Kicking off Banned Books Week, Crank is a highly challenged novel. And let me tell you–if you want a controversial book, this is it. It has everything: drugs, sex, profanity, rape, teenage pregnancy, hematophagy (drinking blood), suicide, homosexuality, divorce, absentee parents, and even mentions the occult.
I actually listened to the audiobook for this one, making it the first audiobook I’ve ever consumed! It was a great first, since the entire book is written in prose, which I think is better heard than read, and the woman who read the novel did a great job. It wasn’t difficult to follow along at all, and I’m a visual person.
Crank is about personal identity. Kristina is a straight-A student who has never gotten into trouble. She’s the middle child with divorced parents—Kristina’s father is completely absent from her life, while her mother is so wrapped up in herself that she hardly notices her children. Kristina doesn’t know who she is. She has had no guidance from either of her parents, and at times questions whether they even love her. As she’s stumbling about trying to find her identity, she discovers two dissonant parts or herself battling within, and she’s not sure who she wants to win—Kristina or Bree.
Bree is the name Kristina uses to introduce herself to the gorgeous Adam, who lives in the same apartment complex as her father. Bree is the part of her that seeks risk and won’t take no for an answer. Bree is the part of Kristina that’s sick of living by the rules.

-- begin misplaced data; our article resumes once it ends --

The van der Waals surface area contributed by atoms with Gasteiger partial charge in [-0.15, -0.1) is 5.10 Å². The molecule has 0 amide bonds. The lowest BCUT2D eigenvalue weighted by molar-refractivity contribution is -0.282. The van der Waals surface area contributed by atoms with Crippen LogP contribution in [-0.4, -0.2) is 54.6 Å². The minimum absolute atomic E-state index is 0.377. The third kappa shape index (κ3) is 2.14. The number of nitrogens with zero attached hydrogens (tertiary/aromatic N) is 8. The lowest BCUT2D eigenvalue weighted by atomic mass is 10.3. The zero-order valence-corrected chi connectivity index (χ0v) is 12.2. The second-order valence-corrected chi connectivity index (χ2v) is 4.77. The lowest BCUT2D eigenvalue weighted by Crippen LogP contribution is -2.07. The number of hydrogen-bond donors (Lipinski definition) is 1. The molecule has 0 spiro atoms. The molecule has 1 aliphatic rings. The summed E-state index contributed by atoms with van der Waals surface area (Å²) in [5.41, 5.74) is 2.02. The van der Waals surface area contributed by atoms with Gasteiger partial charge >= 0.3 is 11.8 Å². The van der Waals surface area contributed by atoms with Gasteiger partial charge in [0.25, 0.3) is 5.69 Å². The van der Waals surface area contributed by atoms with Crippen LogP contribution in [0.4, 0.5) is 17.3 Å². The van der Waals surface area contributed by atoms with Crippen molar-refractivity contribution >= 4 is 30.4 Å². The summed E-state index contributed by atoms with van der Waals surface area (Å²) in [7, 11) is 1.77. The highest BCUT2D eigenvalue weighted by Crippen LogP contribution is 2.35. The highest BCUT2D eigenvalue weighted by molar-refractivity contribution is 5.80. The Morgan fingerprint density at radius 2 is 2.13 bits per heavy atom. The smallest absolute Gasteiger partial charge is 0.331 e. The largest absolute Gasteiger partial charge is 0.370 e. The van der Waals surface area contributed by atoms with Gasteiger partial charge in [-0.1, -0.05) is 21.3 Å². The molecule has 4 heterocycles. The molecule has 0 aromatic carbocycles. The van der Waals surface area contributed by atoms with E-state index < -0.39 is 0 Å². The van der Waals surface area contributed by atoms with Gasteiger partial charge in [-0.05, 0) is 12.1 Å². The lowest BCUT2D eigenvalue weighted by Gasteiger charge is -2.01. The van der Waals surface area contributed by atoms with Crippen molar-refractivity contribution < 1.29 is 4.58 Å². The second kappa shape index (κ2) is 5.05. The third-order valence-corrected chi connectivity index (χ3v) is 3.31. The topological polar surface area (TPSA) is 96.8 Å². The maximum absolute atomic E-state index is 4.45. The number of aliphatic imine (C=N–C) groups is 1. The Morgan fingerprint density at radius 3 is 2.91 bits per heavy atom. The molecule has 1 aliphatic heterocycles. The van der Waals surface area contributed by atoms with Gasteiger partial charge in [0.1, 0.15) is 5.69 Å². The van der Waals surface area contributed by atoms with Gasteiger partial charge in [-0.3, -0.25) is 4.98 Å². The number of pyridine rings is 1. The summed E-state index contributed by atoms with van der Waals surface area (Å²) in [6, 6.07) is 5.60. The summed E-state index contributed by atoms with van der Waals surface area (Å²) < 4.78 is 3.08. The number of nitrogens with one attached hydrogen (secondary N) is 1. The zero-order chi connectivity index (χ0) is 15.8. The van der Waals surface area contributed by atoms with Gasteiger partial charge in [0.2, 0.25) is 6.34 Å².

So when Adam offers Bree Crank, a slang word for Meth, she throws D.A.R.E. out the window, snorts a line and gets high, as well as addicted.
Crank is a poignant novel that is hard to swallow at times. Kristina makes some terrible choices in her life and destroys absolutely everything she has, from her relationships to her future. It’s a tragic tale beautifully told. I see why this book is so highly challenged since it covers pretty much every controversial topic you can think of. In fact, I think the only topic left off the list was religion, but it’s probably in there somewhere and I just forgot.
The thing about Crank is that it isn’t a D.A.R.E. propaganda novel about the evils of drugs. Kristina enjoys the feelings of being high. She describes the sensation seductively. Although this may worry some parents, I think it’s better to be honest and show that, yeah, being high may feel good in the moment, but it destroys your life. Otherwise teens might see someone having a great time being high and think, “Hey, my parents lied to me. That looks like fun! What else have they lied about to me?” And then they try it.
Crank doesn’t glamorize drugs. Kristina gets high and is absolutely addicted. She needs more and more to enjoy it, and although she describes her parties as exhilarating, she does some stuff that even she realizes is crazy in her more sober moments. It’s difficult not to feel saddened and repelled as you watch the downward spiral of her life.
As great of a novel Crank is, though, I won’t be reading any more in the series. It was a bit too much for me personally.